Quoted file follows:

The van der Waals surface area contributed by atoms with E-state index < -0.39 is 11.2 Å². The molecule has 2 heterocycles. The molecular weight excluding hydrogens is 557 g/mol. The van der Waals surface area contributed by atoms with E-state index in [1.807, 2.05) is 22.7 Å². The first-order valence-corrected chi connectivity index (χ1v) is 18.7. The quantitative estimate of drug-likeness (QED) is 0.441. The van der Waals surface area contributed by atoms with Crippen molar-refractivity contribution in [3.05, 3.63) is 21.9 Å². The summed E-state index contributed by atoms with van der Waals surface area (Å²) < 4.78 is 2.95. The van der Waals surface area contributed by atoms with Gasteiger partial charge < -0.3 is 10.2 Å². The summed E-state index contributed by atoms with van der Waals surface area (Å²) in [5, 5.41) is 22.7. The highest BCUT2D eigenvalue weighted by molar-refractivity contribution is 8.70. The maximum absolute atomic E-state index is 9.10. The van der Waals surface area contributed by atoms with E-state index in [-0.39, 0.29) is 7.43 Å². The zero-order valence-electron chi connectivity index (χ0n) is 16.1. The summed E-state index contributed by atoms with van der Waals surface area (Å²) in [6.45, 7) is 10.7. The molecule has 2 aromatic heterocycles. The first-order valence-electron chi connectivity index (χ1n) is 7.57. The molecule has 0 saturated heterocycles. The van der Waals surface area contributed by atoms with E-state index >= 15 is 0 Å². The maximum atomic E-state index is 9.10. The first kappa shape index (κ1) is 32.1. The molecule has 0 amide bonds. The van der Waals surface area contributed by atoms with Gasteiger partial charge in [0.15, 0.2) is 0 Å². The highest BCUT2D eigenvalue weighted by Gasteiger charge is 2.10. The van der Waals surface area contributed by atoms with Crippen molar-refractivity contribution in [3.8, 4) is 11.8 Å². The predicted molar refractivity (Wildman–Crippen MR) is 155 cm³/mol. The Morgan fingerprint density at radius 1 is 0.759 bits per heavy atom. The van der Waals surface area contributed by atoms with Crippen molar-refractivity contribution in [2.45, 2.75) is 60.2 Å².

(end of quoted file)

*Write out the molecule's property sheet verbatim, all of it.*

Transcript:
The van der Waals surface area contributed by atoms with E-state index < -0.39 is 11.2 Å². The molecule has 2 heterocycles. The molecular weight excluding hydrogens is 557 g/mol. The van der Waals surface area contributed by atoms with E-state index in [1.807, 2.05) is 22.7 Å². The first-order valence-corrected chi connectivity index (χ1v) is 18.7. The quantitative estimate of drug-likeness (QED) is 0.441. The van der Waals surface area contributed by atoms with Crippen molar-refractivity contribution in [3.05, 3.63) is 21.9 Å². The summed E-state index contributed by atoms with van der Waals surface area (Å²) < 4.78 is 2.95. The van der Waals surface area contributed by atoms with Gasteiger partial charge < -0.3 is 10.2 Å². The summed E-state index contributed by atoms with van der Waals surface area (Å²) in [5, 5.41) is 22.7. The highest BCUT2D eigenvalue weighted by molar-refractivity contribution is 8.70. The maximum absolute atomic E-state index is 9.10. The van der Waals surface area contributed by atoms with E-state index in [-0.39, 0.29) is 7.43 Å². The zero-order valence-electron chi connectivity index (χ0n) is 16.1. The summed E-state index contributed by atoms with van der Waals surface area (Å²) in [6.45, 7) is 10.7. The molecule has 2 aromatic heterocycles. The first-order valence-electron chi connectivity index (χ1n) is 7.57. The molecule has 0 saturated heterocycles. The van der Waals surface area contributed by atoms with E-state index >= 15 is 0 Å². The maximum atomic E-state index is 9.10. The first kappa shape index (κ1) is 32.1. The molecule has 0 amide bonds. The van der Waals surface area contributed by atoms with Gasteiger partial charge in [0.15, 0.2) is 0 Å². The highest BCUT2D eigenvalue weighted by Gasteiger charge is 2.10. The van der Waals surface area contributed by atoms with Crippen molar-refractivity contribution in [3.8, 4) is 11.8 Å². The predicted molar refractivity (Wildman–Crippen MR) is 155 cm³/mol. The Morgan fingerprint density at radius 1 is 0.759 bits per heavy atom. The van der Waals surface area contributed by atoms with Crippen molar-refractivity contribution in [2.45, 2.75) is 60.2 Å².